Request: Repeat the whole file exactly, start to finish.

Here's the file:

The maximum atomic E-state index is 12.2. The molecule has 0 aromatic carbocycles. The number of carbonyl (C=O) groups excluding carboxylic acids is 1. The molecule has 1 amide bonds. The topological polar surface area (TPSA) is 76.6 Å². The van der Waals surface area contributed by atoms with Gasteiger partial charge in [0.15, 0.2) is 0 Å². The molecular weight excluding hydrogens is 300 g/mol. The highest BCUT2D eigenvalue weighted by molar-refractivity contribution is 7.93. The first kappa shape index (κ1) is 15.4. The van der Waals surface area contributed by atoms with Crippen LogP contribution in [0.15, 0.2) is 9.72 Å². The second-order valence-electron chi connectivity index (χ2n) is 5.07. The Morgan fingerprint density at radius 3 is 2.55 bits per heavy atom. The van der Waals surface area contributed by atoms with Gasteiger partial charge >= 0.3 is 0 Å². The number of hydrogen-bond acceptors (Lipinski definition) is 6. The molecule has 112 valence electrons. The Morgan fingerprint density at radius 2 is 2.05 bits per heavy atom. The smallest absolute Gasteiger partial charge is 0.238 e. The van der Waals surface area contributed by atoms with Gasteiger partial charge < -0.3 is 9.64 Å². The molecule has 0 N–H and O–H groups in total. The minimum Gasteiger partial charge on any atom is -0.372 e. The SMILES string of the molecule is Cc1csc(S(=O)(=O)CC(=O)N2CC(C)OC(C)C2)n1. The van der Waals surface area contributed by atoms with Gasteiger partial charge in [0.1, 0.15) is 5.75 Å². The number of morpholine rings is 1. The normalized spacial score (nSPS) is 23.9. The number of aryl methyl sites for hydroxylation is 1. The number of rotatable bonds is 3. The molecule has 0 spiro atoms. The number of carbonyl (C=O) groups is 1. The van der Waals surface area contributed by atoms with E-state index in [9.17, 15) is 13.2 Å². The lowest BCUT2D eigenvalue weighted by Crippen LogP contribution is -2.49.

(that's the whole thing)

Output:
The maximum atomic E-state index is 12.2. The molecule has 0 aromatic carbocycles. The number of carbonyl (C=O) groups excluding carboxylic acids is 1. The molecule has 1 amide bonds. The topological polar surface area (TPSA) is 76.6 Å². The van der Waals surface area contributed by atoms with Gasteiger partial charge in [0.15, 0.2) is 0 Å². The molecular weight excluding hydrogens is 300 g/mol. The highest BCUT2D eigenvalue weighted by molar-refractivity contribution is 7.93. The first kappa shape index (κ1) is 15.4. The van der Waals surface area contributed by atoms with Crippen LogP contribution in [0.15, 0.2) is 9.72 Å². The second-order valence-electron chi connectivity index (χ2n) is 5.07. The Morgan fingerprint density at radius 3 is 2.55 bits per heavy atom. The van der Waals surface area contributed by atoms with Gasteiger partial charge >= 0.3 is 0 Å². The number of hydrogen-bond acceptors (Lipinski definition) is 6. The molecule has 112 valence electrons. The Morgan fingerprint density at radius 2 is 2.05 bits per heavy atom. The smallest absolute Gasteiger partial charge is 0.238 e. The van der Waals surface area contributed by atoms with Gasteiger partial charge < -0.3 is 9.64 Å². The molecule has 0 N–H and O–H groups in total. The minimum Gasteiger partial charge on any atom is -0.372 e. The SMILES string of the molecule is Cc1csc(S(=O)(=O)CC(=O)N2CC(C)OC(C)C2)n1. The van der Waals surface area contributed by atoms with Gasteiger partial charge in [0.1, 0.15) is 5.75 Å². The number of morpholine rings is 1. The normalized spacial score (nSPS) is 23.9. The number of aryl methyl sites for hydroxylation is 1. The number of rotatable bonds is 3. The molecule has 0 spiro atoms. The number of carbonyl (C=O) groups is 1. The van der Waals surface area contributed by atoms with E-state index in [9.17, 15) is 13.2 Å². The lowest BCUT2D eigenvalue weighted by Crippen LogP contribution is -2.49.